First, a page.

At a 12 August press conference in Amman, the Patriarch of the Holy City of Jerusalem, All Palestine and Jordan Theophilos III said that a decision delivered on the 7 August by Israel’s Jerusalem District Court regarding two hotels near the Jaffa Gate in Jerusalem’s Old City has “crossed the lines of justice and reasonableness.”
The decision relates to a claimed real estate deal concluded in 2004, without due authority and consent, by the then finance department assistant to the deposed Patriarch Irineos, Nikolas Papadeemas and the Israeli organization Ateret Cohanim. The latter started proceedings in 2007 requesting the court to uphold the deal while the Patriarchate of Jerusalem denied their validity and fought to revoke them.
“We have stood silent, bearing patient witness to a harsh campaign against us and against our Patriarchate, that seemed to grow in strength daily with false accusations and slander, targeting our heritage and our integrity,” stated Theophilos III. “Today, it is our call of duty and our commitment, entrusted to us by the Lord, that leads us to break our silence and say: Enough is Enough.”
The court ruled there was no evidence of fraud or bribery while the church asserts that the claimed deal, was conducted without due authority, in bad faith, using conspiracy and bribery.
“We are constrained to take this unprecedented action in calling this press conference to reject publicly and clearly the unfair ruling of the Israeli District Court in the Jaffa Gate case,” said Theophilos III. The Patriarchate will initiate an appeal process, however, “This decade-long legal battle has resulted in an unjust decision which disregarded all of the Patriarchate’s clear and concrete legal evidence proving bad faith, bribery and conspiracy,” he said.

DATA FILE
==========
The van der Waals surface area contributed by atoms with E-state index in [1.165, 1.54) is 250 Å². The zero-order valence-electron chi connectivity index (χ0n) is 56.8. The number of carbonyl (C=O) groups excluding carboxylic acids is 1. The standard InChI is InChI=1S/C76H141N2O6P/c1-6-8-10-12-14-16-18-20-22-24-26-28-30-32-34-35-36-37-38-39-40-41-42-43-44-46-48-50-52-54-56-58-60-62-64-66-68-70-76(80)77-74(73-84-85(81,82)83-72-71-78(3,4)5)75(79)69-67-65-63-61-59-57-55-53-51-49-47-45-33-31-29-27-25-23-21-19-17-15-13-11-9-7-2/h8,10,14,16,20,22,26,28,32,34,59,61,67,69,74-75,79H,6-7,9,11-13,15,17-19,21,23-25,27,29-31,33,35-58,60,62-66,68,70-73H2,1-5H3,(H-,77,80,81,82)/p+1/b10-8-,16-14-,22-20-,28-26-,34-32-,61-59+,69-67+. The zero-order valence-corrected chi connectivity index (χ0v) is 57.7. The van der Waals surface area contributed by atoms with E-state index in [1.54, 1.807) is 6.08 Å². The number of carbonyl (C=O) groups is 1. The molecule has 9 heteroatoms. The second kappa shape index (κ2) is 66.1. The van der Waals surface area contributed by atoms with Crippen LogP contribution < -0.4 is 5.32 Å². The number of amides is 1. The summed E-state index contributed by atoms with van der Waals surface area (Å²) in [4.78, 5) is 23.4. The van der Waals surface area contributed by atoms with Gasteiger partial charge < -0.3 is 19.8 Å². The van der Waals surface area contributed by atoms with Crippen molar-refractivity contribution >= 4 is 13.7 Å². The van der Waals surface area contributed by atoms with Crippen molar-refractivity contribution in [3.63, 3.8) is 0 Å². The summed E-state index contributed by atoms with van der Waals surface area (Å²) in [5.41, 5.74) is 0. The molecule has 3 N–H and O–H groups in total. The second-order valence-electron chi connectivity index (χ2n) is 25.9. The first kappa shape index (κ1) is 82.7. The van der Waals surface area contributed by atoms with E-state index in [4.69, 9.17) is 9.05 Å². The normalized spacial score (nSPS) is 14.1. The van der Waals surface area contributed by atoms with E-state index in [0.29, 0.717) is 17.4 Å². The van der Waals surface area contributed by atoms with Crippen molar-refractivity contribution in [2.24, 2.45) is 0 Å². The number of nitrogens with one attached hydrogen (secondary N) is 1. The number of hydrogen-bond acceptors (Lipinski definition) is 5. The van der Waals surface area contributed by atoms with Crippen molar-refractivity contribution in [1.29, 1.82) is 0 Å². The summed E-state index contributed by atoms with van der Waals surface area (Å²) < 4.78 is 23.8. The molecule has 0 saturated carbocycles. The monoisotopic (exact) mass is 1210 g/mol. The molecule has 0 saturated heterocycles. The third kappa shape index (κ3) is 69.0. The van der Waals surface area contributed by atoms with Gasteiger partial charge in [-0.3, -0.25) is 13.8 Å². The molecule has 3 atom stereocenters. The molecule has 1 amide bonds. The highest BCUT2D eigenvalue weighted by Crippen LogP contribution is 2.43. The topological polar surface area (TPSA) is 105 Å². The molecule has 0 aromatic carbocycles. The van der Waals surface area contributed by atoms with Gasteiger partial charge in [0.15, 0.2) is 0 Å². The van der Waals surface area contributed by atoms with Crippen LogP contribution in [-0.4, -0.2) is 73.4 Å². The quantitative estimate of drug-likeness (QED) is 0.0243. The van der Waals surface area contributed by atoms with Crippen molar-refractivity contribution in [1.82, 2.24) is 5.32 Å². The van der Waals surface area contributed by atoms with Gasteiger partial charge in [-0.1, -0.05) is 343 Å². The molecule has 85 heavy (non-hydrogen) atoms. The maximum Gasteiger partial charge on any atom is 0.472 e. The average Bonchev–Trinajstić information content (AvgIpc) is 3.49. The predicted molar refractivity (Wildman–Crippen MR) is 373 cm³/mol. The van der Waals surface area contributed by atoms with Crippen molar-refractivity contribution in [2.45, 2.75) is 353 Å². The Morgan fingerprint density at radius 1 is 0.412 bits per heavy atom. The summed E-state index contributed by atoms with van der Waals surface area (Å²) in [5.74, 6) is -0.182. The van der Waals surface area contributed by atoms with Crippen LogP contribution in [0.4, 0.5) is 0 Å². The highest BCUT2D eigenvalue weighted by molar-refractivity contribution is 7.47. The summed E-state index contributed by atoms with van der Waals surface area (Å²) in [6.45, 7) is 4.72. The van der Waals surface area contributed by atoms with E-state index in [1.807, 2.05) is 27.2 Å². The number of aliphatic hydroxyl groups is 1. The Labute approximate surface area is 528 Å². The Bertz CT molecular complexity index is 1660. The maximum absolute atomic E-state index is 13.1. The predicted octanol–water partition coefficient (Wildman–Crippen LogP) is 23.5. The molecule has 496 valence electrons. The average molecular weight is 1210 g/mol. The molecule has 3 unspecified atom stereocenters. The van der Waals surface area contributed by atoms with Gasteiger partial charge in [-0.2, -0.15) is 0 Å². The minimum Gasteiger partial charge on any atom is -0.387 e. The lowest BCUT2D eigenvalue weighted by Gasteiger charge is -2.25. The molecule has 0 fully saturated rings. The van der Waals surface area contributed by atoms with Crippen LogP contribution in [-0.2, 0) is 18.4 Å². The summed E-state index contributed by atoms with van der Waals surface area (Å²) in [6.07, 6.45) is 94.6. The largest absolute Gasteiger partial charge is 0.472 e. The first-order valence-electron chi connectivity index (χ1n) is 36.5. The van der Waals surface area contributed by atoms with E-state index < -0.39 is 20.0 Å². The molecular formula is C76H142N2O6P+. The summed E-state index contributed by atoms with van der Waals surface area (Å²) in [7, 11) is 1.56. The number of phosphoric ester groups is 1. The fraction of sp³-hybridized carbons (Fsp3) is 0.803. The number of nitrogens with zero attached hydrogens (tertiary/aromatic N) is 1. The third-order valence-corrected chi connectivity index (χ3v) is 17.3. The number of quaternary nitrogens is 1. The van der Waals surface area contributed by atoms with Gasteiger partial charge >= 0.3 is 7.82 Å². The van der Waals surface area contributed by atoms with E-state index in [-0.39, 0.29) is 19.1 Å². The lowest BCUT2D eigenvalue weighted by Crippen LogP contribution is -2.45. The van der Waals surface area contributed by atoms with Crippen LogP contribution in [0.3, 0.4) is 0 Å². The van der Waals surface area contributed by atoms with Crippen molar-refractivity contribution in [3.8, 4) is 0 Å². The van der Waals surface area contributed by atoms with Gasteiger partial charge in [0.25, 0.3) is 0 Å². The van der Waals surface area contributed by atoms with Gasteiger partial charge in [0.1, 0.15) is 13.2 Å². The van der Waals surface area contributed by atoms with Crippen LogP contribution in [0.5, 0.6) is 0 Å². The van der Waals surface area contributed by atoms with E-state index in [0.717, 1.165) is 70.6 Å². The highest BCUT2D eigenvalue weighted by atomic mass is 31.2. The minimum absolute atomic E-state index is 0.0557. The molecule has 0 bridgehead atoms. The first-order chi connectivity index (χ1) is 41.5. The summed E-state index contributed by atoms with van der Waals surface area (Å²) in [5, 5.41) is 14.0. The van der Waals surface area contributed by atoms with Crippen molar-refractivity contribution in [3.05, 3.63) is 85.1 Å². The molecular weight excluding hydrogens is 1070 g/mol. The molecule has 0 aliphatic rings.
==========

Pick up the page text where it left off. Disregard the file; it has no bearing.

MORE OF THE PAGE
The biased decision affects not only the Patriarchate but also strikes at the heart of the Christian Quarter of the Old City, he continued. “It could well lead to escalated tension in our community that we are all working diligently to try and diffuse.”
More crucially, Theophilos III is raising the red flag on behalf of churches in the Holy Land as he believes the situation to be far more critical for all the churches, drawing on a recent proposed law, introduced by 40 members of the Knesset, that would severely restrict the rights of churches to deal freely and independently with their lands and would threaten their confiscation.
“This bill is a clear attempt to deprive our 2,000-year-old Patriarchate, as well as our fellow churches, present for centuries in the Holy Land, of our legitimate and historic freedom and independence,” Theophilos III concluded. “This intolerable bill, if passed, would be a clear violation of every international treaty that has governed the region, and would be an insupportable assault on the freedom of worship.”
Theophilos III called for an urgent meeting of the Heads of Churches of the Holy Land to coordinate opposition and response to these developments. “We cannot stress too highly the extreme seriousness of this situation,” he said.